Medical records are the focus of many personal injury cases, since the claimant is seeking compensation for injuries ("damages") from the at-fault party. Where the injured person sought medical treatment for physical injuries, the doctor or hospital will have records of all treatment and medical bills. And at some point in the claim or lawsuit, the injured person or the "other side" (the at-fault party) will want to see those medical records.

In your request for medical records, you must include certain personal information including the patient's name, SSN, date of birth, etc. You should also specify whether you want specific records, records during a certain date range, or simply all records. Your attorney can request the records if you give written permission that is signed and dated. The requests can be faxed or sent via U.S. mail. Most medical providers charge a fee to copy and send the records. Depending on the medical provider, you may be required to pay the fee before the records are released.

Each state has specific standards for acquiring medical records for a legal purpose. When drafting a medical records subpoena, you must be aware of state laws and the federal Health Insurance Portability and Accountability Act of 1996 (HIPAA) requirements.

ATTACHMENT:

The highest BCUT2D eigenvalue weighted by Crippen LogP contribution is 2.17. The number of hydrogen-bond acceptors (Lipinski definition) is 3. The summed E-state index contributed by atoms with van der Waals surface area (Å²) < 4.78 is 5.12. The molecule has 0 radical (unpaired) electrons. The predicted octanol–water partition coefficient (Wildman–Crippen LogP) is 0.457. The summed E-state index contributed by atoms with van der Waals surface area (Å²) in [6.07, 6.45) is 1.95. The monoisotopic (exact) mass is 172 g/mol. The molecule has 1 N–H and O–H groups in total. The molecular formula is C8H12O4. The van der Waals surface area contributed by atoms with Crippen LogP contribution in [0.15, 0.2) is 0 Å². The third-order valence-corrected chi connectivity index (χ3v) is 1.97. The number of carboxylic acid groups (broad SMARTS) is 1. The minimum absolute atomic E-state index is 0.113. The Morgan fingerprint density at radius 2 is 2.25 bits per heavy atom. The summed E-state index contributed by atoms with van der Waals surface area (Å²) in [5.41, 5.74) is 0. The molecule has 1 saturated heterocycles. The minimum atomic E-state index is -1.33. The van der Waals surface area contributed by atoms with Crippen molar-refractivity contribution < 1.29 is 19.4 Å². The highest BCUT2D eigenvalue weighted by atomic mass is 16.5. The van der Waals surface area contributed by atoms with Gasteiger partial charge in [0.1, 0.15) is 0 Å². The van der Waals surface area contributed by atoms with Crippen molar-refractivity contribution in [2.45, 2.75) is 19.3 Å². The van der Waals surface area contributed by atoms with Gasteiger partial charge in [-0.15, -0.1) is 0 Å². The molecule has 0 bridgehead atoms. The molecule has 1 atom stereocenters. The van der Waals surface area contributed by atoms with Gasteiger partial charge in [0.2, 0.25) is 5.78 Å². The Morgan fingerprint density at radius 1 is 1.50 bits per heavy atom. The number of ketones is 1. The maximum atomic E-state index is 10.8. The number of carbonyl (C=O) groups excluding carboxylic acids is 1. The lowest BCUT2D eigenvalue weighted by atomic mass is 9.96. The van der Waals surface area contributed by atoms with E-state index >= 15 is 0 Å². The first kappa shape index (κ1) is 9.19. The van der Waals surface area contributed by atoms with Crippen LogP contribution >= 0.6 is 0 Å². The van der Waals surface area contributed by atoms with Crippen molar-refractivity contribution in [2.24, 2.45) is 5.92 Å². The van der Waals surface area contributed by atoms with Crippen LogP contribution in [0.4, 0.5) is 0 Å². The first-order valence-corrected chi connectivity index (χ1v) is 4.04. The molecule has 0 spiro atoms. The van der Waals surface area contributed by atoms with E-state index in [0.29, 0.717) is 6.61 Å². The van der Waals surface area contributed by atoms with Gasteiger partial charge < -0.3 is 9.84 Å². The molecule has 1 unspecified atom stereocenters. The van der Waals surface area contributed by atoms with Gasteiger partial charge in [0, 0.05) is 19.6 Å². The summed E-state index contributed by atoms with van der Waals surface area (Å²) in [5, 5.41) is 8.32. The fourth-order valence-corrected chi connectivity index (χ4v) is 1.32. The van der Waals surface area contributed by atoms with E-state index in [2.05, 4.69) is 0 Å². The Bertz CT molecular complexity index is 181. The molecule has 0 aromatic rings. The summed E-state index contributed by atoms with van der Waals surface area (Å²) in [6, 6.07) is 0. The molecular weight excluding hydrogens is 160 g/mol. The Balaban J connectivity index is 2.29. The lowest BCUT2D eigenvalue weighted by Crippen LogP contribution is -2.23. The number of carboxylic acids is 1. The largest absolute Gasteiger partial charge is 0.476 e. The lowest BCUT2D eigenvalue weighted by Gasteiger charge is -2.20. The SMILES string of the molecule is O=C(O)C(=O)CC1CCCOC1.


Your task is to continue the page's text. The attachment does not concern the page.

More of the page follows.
There are several advantages to having all medical records relating to a personal injury case:
* It allows both sides to assess the physical injuries and the viability of a particular case;
* It provides proof of physical injuries;
* It helps to calculate damages sustained by the injured person;
* It allows a medical expert to analyze the records to determine the cause of the injuries or, in a medical malpractice case, to determine whether doctors exercised reasonable care; and
* It helps the alleged at-fault person avoid paying for preexisting injuries.

If you or a friend or family member has a personal injury claim and has questions about obtaining medical records as part of the claim, give us a call at 253.858.5434 to see how we can help.